Book Reviews

Brand new book from Diane Setterfield! Bellman & Black: A Ghost Story


Bellman & Black is a heart-thumpingly perfect ghost story, beautifully and irresistibly written, its ratcheting tension exquisitely calibrated line by line. Its hero is William Bellman, who, as a boy of 11, killed a shiny black rook with a catapult, and who grew up to be someone, his neighbours think, who “could go to the good or the bad.” And indeed, although William Bellman’s life at first seems blessed—he has a happy marriage to a beautiful woman, becomes father to a brood of bright, strong children, and thrives in business—one by one, people around him die. And at each funeral, he is startled to see a strange man in black, smiling at him. At first, the dead are distant relatives, but eventually his own children die, and then his wife, leaving behind only one child, his favourite, Dora. Unhinged by grief, William gets drunk and stumbles to his wife’s fresh grave—and who should be there waiting, but the smiling stranger in black. The stranger has a proposition for William—a mysterious business called “Bellman & Black”. ~ Goodreads

I’ve waited 7 years for a new book from Diane Setterfield! I absolutely loved The Thirteenth Tale – a haunting page turner that reminded me a bit of Jane Eyre, with ghosts, suspense and mysterious characters.

Bellman & Black is also considered a ghost story with more of an ethical undertone: “what would you do for success and happiness?” “How do the choices you make effect your life?” This is the perfect read for this time of year, with Halloween just ending. I felt uneasy in parts the same way that an Alfred Hitchcock movie or show would creep up on you. Dread and sorrow lurking. What lies around the corner waiting for you? *Shiver*

The rooks in this story represent many things but “are made of thought and memory. They know everything and they do not forget.” (location 1680; advance uncorrected reader’s proof).

The choice William made years ago as a boy to murder a rook will haunt him for years to come. But not in his mind or conscience. He chose to forget about the incident and didn’t show any form of remorse.  He had a split second to scare the rook away but part of him wanted to see if he could do it. Choices, choices. His life goes on and is very successful and has a beautiful wife and family. But when tragedy strikes the town and his family fall victim he makes a deal with a strange man at a funeral. That deal saves his daughter’s life and a new prosperous business is created. Just when he becomes comfortable once again, a rook comes tapping at his window looking for the payout; somewhat similar to Poe’s “Raven”. Another *Shiver*.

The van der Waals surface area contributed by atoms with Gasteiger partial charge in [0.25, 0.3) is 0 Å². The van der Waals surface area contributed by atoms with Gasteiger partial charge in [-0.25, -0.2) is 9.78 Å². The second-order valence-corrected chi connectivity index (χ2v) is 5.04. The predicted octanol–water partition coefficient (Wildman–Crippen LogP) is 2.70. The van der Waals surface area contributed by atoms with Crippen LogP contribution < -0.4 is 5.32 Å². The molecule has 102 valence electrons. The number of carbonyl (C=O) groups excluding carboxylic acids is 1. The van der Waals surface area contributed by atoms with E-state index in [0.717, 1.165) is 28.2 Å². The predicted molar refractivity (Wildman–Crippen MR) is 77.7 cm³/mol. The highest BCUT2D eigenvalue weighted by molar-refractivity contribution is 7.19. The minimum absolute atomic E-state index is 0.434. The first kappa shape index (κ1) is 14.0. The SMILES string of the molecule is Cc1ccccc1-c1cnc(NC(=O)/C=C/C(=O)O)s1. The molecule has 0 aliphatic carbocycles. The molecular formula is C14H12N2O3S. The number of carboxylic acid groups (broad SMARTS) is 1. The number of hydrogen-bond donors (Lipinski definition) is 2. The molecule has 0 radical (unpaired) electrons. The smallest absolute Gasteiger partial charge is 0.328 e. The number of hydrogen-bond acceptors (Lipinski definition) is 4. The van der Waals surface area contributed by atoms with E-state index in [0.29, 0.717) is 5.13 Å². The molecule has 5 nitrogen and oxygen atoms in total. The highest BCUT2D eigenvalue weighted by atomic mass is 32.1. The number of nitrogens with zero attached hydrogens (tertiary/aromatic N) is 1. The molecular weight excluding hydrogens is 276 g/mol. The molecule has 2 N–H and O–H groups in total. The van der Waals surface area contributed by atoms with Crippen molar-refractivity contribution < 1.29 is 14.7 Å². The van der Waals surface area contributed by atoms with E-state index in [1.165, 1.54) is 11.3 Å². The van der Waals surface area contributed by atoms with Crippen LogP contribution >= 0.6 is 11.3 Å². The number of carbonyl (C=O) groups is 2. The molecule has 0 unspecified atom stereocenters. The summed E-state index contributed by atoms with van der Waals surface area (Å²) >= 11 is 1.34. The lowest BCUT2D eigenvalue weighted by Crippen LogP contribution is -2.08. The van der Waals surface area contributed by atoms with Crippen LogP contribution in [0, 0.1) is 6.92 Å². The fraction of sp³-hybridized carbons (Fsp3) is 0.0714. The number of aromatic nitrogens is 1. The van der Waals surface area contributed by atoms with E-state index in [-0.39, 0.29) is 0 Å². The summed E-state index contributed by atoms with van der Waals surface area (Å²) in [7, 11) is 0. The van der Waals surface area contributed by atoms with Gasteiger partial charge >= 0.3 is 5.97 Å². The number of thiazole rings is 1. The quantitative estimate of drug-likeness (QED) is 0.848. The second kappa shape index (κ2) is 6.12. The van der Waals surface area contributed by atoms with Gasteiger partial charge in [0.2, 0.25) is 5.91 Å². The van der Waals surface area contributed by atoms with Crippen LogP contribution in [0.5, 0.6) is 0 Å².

“From this newly unveiled vantage point he saw that his old good fortune was a cruel joke: encourage a man to think he is lucky all the better to bring him down afterward. He realized his essential smallness, the vanity of his efforts to control his fate.” (location1840; advance, uncorrected reader’s proof).

This is not a quick read. The layered and atmospheric prose builds the tension and dark mood of the story. Diane Setterfield is an amazing writer. Her writing is tight and gives the reader crisp imagery. Sentences abound are delicious like: “The lightening of the sky, discernible through the curtains, drew her out of her reverie. She wriggled back into a sleeping position and closed her eyes.” (location 2142; advance, uncorrected reader’s proof)

Hopefully Setterfield will not wait another seven years to bring us another one of her literary gems. Book clubs will enjoy this debatable story about choices, fate, chance, memory and thoughts. The connection between animal and man. I would love to get all book nerdy with some bookish friends and discuss this story. Add a little wine?

I want to thank, thank, thank NetGalley and Simon & Schuster for this advance, uncorrected reader’s proof. I was not compensated or required to post a public review. But Diane Setterfield? I was all over that request.

Released today November 5, 2013.

Amazon       Barnes & Noble       Public Library

Leave a Reply

Fill in your details below or click an icon to log in: Logo

You are commenting using your account. Log Out /  Change )

Google photo

You are commenting using your Google account. Log Out /  Change )

Twitter picture

You are commenting using your Twitter account. Log Out /  Change )

Facebook photo

You are commenting using your Facebook account. Log Out /  Change )

Connecting to %s